p.s. This Noodle Curry with Tofu, Sweet Potatoes and Chard is pretty quick too, and also delicious.

Zippy Noodle Curry with Tofu, Sweet Potatoes and Chard

J and I spent a week taking cooking classes in Chiang Mai once when we were kicking around Thailand for a few months.  (We also spent a week taking foot massage classes in Bangkok.  Both were pretty nice weeks.)  We love Thai food and occasionally dig into the freezer and pantry to bring the scents and flavors of Thai cooking into our home.

One of my favorite foods in Thailand was a rich, creamy noodle curry called khao soi.  This is not a recipe for khao soi.  You should definitely get yourself a bowl if you find yourself in Chiang Mai, though.  THIS is a very simple recipe based on the Big Curry Noodle Pot recipe in Heidi Swanson’s Super Natural Cooking.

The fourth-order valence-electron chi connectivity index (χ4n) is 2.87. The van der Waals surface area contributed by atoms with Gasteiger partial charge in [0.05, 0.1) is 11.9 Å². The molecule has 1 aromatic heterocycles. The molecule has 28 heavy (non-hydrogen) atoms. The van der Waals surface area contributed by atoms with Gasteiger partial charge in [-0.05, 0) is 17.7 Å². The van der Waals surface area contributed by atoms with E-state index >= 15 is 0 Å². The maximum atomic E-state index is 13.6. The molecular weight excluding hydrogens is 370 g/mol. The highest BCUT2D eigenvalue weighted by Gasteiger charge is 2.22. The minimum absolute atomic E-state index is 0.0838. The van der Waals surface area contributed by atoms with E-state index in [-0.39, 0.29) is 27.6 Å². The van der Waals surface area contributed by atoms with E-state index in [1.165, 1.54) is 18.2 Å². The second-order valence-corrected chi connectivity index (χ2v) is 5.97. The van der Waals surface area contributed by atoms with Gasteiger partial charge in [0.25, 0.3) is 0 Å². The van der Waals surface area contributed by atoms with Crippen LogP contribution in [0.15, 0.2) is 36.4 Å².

In Zippy Noodle Curry with Tofu, Sweet Potatoes and Chard, “zippy” refers to both the flavors and the speed of making the dish.  (I’m funny, huh?)  Saute an onion, 1 big cubed sweet potato (I steamed mine first, but I think it was unnecessary) and some chopped garlic in a glob of heavenly-smelling coconut oil with 1-2 Tbsp. red or yellow curry paste.  Add a cubed block of extra-firm tofu and a few handfuls of chard leaves sliced to ribbons and stir to coat.  Pour in 2 c. veggie stock, 1 can of lite coconut milk, 2 tsp. turmeric, 2 Tbsp. soy sauce, and 1 Tbsp. sugar and simmer until the sweet potatoes are soft.  Meanwhile, cook 8 oz. fresh egg noodles in a separate pot.  Add cooked noodles and the juice of a lime to the curry.  Garnish with chopped cilantro, green onions and peanuts, and serve with chopsticks and a spoon.  Thai chile flakes, soy and/or fish sauce, and lime wedges at the table will let everyone perfect the dish according to their own taste.